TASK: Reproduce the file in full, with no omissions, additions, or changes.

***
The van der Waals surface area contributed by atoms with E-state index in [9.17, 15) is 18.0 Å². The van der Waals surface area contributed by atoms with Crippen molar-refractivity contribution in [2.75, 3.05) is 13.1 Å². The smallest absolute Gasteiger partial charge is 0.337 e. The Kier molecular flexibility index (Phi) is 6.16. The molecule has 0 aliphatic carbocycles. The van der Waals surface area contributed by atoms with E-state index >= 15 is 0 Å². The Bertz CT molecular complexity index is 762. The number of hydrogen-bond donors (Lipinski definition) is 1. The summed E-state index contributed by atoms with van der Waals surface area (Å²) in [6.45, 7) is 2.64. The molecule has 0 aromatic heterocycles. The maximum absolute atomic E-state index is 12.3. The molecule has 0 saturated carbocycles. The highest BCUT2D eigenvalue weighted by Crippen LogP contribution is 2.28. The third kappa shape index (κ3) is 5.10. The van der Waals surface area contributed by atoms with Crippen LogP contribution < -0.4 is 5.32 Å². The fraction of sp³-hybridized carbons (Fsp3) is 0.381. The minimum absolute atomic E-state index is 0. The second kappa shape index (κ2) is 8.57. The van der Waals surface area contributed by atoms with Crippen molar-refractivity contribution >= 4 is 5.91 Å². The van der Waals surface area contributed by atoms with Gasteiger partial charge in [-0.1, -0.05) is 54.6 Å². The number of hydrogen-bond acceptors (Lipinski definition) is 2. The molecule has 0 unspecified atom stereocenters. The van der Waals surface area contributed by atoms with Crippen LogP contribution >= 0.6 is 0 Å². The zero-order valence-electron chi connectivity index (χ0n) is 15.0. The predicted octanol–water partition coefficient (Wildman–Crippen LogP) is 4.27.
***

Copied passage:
The van der Waals surface area contributed by atoms with E-state index in [9.17, 15) is 18.0 Å². The van der Waals surface area contributed by atoms with Crippen molar-refractivity contribution in [2.75, 3.05) is 13.1 Å². The smallest absolute Gasteiger partial charge is 0.337 e. The Kier molecular flexibility index (Phi) is 6.16. The molecule has 0 aliphatic carbocycles. The van der Waals surface area contributed by atoms with E-state index >= 15 is 0 Å². The Bertz CT molecular complexity index is 762. The number of hydrogen-bond donors (Lipinski definition) is 1. The summed E-state index contributed by atoms with van der Waals surface area (Å²) in [6.45, 7) is 2.64. The molecule has 0 aromatic heterocycles. The maximum absolute atomic E-state index is 12.3. The molecule has 0 saturated carbocycles. The highest BCUT2D eigenvalue weighted by Crippen LogP contribution is 2.28. The third kappa shape index (κ3) is 5.10. The van der Waals surface area contributed by atoms with Crippen LogP contribution < -0.4 is 5.32 Å². The fraction of sp³-hybridized carbons (Fsp3) is 0.381. The minimum absolute atomic E-state index is 0. The second kappa shape index (κ2) is 8.57. The van der Waals surface area contributed by atoms with Crippen molar-refractivity contribution >= 4 is 5.91 Å². The van der Waals surface area contributed by atoms with Gasteiger partial charge in [-0.1, -0.05) is 54.6 Å². The number of hydrogen-bond acceptors (Lipinski definition) is 2. The molecule has 0 unspecified atom stereocenters. The van der Waals surface area contributed by atoms with Crippen LogP contribution >= 0.6 is 0 Å². The zero-order valence-electron chi connectivity index (χ0n) is 15.0. The predicted octanol–water partition coefficient (Wildman–Crippen LogP) is 4.27.